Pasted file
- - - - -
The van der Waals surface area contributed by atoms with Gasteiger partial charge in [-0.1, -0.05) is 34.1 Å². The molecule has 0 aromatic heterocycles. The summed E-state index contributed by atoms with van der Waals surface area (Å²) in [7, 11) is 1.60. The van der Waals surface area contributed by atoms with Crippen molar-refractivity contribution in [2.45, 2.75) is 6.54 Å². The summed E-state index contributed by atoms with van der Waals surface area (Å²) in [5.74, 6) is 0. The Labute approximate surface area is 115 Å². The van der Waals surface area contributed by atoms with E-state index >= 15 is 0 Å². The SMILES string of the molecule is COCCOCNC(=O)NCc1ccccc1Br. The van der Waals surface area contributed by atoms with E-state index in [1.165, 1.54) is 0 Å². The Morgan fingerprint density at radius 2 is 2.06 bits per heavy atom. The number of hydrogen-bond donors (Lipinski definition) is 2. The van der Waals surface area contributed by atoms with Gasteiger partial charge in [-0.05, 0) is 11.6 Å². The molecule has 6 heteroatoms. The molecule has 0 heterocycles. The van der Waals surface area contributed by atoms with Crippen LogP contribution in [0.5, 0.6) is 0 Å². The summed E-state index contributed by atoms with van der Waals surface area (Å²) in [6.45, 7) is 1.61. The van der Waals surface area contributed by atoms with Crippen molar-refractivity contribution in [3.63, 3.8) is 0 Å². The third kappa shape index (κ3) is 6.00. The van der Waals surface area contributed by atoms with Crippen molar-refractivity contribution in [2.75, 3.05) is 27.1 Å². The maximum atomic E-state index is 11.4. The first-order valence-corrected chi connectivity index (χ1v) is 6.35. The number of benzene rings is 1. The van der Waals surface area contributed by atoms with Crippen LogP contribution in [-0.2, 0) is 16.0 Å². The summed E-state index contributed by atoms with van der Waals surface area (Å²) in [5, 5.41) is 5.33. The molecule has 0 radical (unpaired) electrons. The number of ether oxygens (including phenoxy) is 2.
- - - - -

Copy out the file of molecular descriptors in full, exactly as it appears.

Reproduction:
The van der Waals surface area contributed by atoms with Gasteiger partial charge in [-0.1, -0.05) is 34.1 Å². The molecule has 0 aromatic heterocycles. The summed E-state index contributed by atoms with van der Waals surface area (Å²) in [7, 11) is 1.60. The van der Waals surface area contributed by atoms with Crippen molar-refractivity contribution in [2.45, 2.75) is 6.54 Å². The summed E-state index contributed by atoms with van der Waals surface area (Å²) in [5.74, 6) is 0. The Labute approximate surface area is 115 Å². The van der Waals surface area contributed by atoms with E-state index >= 15 is 0 Å². The SMILES string of the molecule is COCCOCNC(=O)NCc1ccccc1Br. The van der Waals surface area contributed by atoms with E-state index in [1.165, 1.54) is 0 Å². The Morgan fingerprint density at radius 2 is 2.06 bits per heavy atom. The number of hydrogen-bond donors (Lipinski definition) is 2. The van der Waals surface area contributed by atoms with Gasteiger partial charge in [-0.05, 0) is 11.6 Å². The molecule has 6 heteroatoms. The molecule has 0 heterocycles. The van der Waals surface area contributed by atoms with Crippen LogP contribution in [0.5, 0.6) is 0 Å². The summed E-state index contributed by atoms with van der Waals surface area (Å²) in [6.45, 7) is 1.61. The van der Waals surface area contributed by atoms with Crippen molar-refractivity contribution in [3.63, 3.8) is 0 Å². The third kappa shape index (κ3) is 6.00. The van der Waals surface area contributed by atoms with Crippen molar-refractivity contribution in [2.75, 3.05) is 27.1 Å². The maximum atomic E-state index is 11.4. The first-order valence-corrected chi connectivity index (χ1v) is 6.35. The number of benzene rings is 1. The van der Waals surface area contributed by atoms with Crippen LogP contribution in [-0.2, 0) is 16.0 Å². The summed E-state index contributed by atoms with van der Waals surface area (Å²) in [5, 5.41) is 5.33. The molecule has 0 radical (unpaired) electrons. The number of ether oxygens (including phenoxy) is 2.